Women's Issues

Although there never seems to be enough data specific to women at any conference, there were a few interesting abstracts presented this year at Retrovirus, which caught my attention.

One study that is of particular interest to women with HIV was one that looked at the connection between PI use and decreased bone mineral density in women over the age of 35 (abstract 717-T, J.H. Arnsten). In this study, they looked at 40 women with an average age of 48. They had 19 HIV-positive women and 21 HIV-negative participants. In the study they analyzed the impact of protease inhibitor use on bone mineral density and found that PI use is independently associated with decreased bone density in older HIV-positive women. Note: There are several studies that have shown a correlation between HAART and bone loss in people with HIV, it is especially important to monitor this problem in HIV-positive women. A DXA (pronounced dexa) screening is a good test to detect decreased bone mineral density. Ask your doctor if you are concerned about this issue.

Another study that brought out an important issue for women was an oral abstract presentation on human papillomavirus (HPV) levels in the female genital tract. The study (abstract 119, L.J. Conley) took an issue that is already well known. The fact that HIV-positive women are at increased risk for cervical cancer related to co-infection with HPV, and looked at it a little further. They wanted to know if HAART therapy (meaning a combination of at least 3 HIV meds) has any effect on the HPV levels in the vaginal secretions of women. After performing a series of tests, they concluded that HAART did not affect the HPV levels, and therefore their findings stated that even women who are fully suppressed on medications, (meaning with undetectable viral loads) are still at high risk of getting cervical cancer, and should be screened just as frequently and thoroughly as women who are not on HAART.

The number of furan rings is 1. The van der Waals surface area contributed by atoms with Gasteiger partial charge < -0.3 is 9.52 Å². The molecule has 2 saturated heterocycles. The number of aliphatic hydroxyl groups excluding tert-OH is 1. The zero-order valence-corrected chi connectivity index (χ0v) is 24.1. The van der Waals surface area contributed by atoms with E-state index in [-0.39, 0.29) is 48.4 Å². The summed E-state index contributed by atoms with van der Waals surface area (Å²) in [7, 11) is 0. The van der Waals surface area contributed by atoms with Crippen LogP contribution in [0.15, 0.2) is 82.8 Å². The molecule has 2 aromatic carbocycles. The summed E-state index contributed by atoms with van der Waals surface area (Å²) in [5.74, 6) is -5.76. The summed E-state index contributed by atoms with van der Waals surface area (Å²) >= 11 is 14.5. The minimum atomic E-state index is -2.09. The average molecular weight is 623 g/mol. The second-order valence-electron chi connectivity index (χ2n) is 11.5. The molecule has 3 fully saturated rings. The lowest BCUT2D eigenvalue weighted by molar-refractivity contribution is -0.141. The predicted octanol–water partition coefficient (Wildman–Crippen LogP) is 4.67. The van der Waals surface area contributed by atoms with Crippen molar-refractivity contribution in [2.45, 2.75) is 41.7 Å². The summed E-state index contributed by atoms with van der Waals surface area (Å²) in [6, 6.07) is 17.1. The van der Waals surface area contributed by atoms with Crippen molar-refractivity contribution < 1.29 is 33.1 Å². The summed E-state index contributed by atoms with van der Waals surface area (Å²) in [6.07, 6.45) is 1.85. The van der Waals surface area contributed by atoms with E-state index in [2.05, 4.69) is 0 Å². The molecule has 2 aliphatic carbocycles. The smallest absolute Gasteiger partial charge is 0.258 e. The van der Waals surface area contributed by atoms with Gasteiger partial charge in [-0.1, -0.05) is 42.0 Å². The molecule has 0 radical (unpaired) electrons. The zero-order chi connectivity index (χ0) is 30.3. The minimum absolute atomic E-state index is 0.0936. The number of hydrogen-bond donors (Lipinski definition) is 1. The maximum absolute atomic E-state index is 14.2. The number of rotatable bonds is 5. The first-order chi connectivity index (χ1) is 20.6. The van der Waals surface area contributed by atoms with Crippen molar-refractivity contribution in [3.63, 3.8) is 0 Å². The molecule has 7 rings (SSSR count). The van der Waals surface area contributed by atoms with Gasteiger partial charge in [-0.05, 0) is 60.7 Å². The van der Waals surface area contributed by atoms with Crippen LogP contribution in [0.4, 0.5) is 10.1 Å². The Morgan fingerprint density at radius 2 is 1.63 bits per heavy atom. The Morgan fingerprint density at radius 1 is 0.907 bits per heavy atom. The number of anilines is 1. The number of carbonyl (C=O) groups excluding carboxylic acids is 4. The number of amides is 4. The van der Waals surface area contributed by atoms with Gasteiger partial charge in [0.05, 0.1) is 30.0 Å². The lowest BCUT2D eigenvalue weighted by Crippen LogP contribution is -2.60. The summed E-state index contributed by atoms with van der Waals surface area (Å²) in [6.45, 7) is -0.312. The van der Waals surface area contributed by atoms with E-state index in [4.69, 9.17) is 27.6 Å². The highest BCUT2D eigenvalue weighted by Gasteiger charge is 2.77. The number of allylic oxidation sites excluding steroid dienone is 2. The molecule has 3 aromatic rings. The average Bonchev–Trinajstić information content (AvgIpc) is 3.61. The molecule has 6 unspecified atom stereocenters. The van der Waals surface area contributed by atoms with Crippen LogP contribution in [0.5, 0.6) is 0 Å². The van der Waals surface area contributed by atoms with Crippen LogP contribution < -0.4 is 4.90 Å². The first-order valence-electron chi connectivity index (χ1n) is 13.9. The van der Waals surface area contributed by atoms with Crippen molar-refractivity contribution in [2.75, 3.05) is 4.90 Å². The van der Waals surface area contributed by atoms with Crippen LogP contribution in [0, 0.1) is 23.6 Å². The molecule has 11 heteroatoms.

There were a few studies that attempted to look at gender differences. One interesting presentation (abstract 777) was a retrospective study (meaning that they went back and looked at patients' charts over a period of time) done by Columbia University. They wanted to know if men and women who had similar T-cell counts when they started on meds got the same virologic response. They found these interesting points: first, women usually start meds with about the same T-cell count as men, but spend more time "just being observed" at the clinic before beginning therapy than men do. Once the women start meds, they have a better chance at becoming undetectable than the men in the study did. Once they were on stable therapy, they both maintained about the same T-cell and viral load responses.

Another study (abstract 775-W) did a retrospective review looking for gender differences in viral loads. Through a review of published data from the past seven to ten years, they found that women consistently had lower viral loads than men at similar stages of disease, in fact up to two- to six-fold lower viral loads than men, particularly early in HIV infection following seroconversion. These findings clearly push for more research and, perhaps our treatment guidelines for when to start therapy should be adjusted according to gender.

Baby Issues

In the area of perinatal transmission, one study (oral abstract 120, M.G. Fowler) conducted in Africa found that transmission rates among women receiving nevirapine (Viramune) at delivery vs. women receiving AZT were significantly lower overall. They also found that nevirapine is more effective than AZT in preventing transmission in women who have advanced HIV disease.

People Over 50

A study at Johns Hopkins in Baltimore looked at a group of 2,500 people at an inner city clinic. The study found that the death rate of older patients who don't use HAART is more than twice that of patients under 50. Which means it is even more important for older persons to get diagnosed and into treatment early. Being on HAART for older people definitely has an effect on survival rates.